Chopping firewood for first time

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I think your first step should be to find out what kind of wood it is. While hardwoods are generally good, soft woods, like pine are not much good. They burn quickly and explosively, and will gum up your chimney.
Assuming you have good wood, measure the length of the "rounds" and your fireplace or stove. You don't want to end up with 22 inch wood and a 20 inch capacity fireplace.
Next, consider your capabilities. We are a lot more sedentary now than we used to be, and I would guess that far fewer of us have the strength and talent to split wood with an axe (I looked at the picture of your axe and it has been around for many years with many names, and almost certainly you will have instances where you will get it jammed in the wood, so have something ready to get it out). It would be quicker and easier to just rent a splitter.
I started swinging a sledge at age 12, making gravel out of a concrete driveway with a 12 pound sledge. I hated it, but eventually I developed some skill and strength, so when hockey season came around, all of a sudden I had a great wrist shot. I should have thanked my father for that experience. After that, I split a lot of wood with the sledge and wedges. Sometimes I tried an axe, but always went back to the sledge and wedges. Today, having put on a few years, I would rent a splitter. My point would be that people, when I was young, had a lot of experience doing that type of work before they were even adults; I doubt that's true today.
I usually put the "round" on top of another one to split it, but eventually you get some smaller pieces that need splitting, and won't, for whatever reason, stand on end securely. Hitting an unsteady piece with anything is not a good idea; you can damage your tools and yourself. I ended up making a sturdy V frame, which held the pieces in the right position while I finished them off.
tenplay wrote:

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Not@home wrote:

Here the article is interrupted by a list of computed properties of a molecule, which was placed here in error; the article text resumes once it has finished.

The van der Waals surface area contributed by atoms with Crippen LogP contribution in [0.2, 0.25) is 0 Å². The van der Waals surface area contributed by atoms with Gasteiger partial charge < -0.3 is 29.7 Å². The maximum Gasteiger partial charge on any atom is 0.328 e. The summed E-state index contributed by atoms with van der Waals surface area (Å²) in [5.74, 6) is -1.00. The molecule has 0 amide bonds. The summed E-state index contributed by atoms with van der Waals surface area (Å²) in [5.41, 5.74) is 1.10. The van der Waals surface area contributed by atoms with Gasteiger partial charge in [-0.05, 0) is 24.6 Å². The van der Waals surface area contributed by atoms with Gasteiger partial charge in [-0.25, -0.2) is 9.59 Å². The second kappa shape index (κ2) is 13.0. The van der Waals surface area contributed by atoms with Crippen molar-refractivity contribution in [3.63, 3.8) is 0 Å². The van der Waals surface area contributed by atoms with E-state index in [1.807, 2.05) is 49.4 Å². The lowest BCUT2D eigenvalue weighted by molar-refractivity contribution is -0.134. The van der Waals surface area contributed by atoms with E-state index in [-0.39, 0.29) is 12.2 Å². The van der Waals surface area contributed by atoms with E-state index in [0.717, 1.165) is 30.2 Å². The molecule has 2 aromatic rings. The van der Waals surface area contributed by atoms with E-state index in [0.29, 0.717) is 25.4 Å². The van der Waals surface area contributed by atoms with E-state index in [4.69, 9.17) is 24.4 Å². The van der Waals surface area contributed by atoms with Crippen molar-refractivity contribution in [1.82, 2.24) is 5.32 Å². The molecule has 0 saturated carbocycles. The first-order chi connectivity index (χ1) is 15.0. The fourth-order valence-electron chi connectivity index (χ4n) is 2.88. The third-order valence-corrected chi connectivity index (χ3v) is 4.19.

But the way you get experience is by doing it. You have good points about be sedentary but what is the cure for that? Yep, doing things. In his case, splitting wood.
I have the 'sedentary' problem to the max. I am retired, don't do much of anything except mow the grass. Winter time it is "sit on my fundament". I usually have a very good belly going by spring time. My "wooding", from cutting to final burning is about all the exercise I get and I think it is about the best excercise you can get. It puts all your muscles to work over prolonged periods. Beats the fool out of paying to be totally bored at a fitness club.
At 71 I still split almost all my wood by sledge/maul/wedge although I have a hydraulic splitter sitting right there. I will admit that I broke down today and put the splitter back in operation at 10 when the temp got up near 80. I am hoping I have the intestinal fortitude to go back to the manual method tomorrow. I have about 3/4 cord on the PU to be split and stacked. Manually it will take me 4 or 5 days. While the exercise is good, I figure there is no need to be a masochisst about it. :)
Harry K
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Moderation. I think most any doctor will tell you that splitting wood is going to be good for you if done with moderation. No rush to get it done, build up slowly. IMO, it is very good exercise.
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My recent (educational) experience was splitting 1 cord or so of pine with my 85 YO father. The next few days, it hurt to laugh. My arms and chest were very sore. My father said he had no such problem.
Bob
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Bob wrote:

It's all in what you're used to. Every spring after sitting on my fundament all winter it takes about a month to get back to where I can one hand the 10 pound sledge to start wedges again. Rather shocking to shift over and find my left hand can't come close to doing it. Just checked, have about 6 cord in the stacks from this year's cutting. Will be out there again finishing up 1/2 load on the PU in a couple hours. It does take me some intestinal fortitude to split it manually as I have a hydraulic splitter sitting right there. I use that for any tough to split stuff (knots and stringy stuff).
Harry K
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tenplay wrote:

I took into consideration all of your suggestions and just finished splitting 6 rounds with my Chopper1. I don't burn a lot of wood since we have central heating. It's more to get the ol' lady in the mood on especially cold nights. So I pretty much burn whatever I can get my hands on. Instead of wearing sandals this time, I wore heavy boots and shades. The logs cut ok. Some of the larger rounds were tougher than others. I figure I will be ok if I cut only a few whenever the mood hits me during the summer. That way I won't overtax myself. Thanks.
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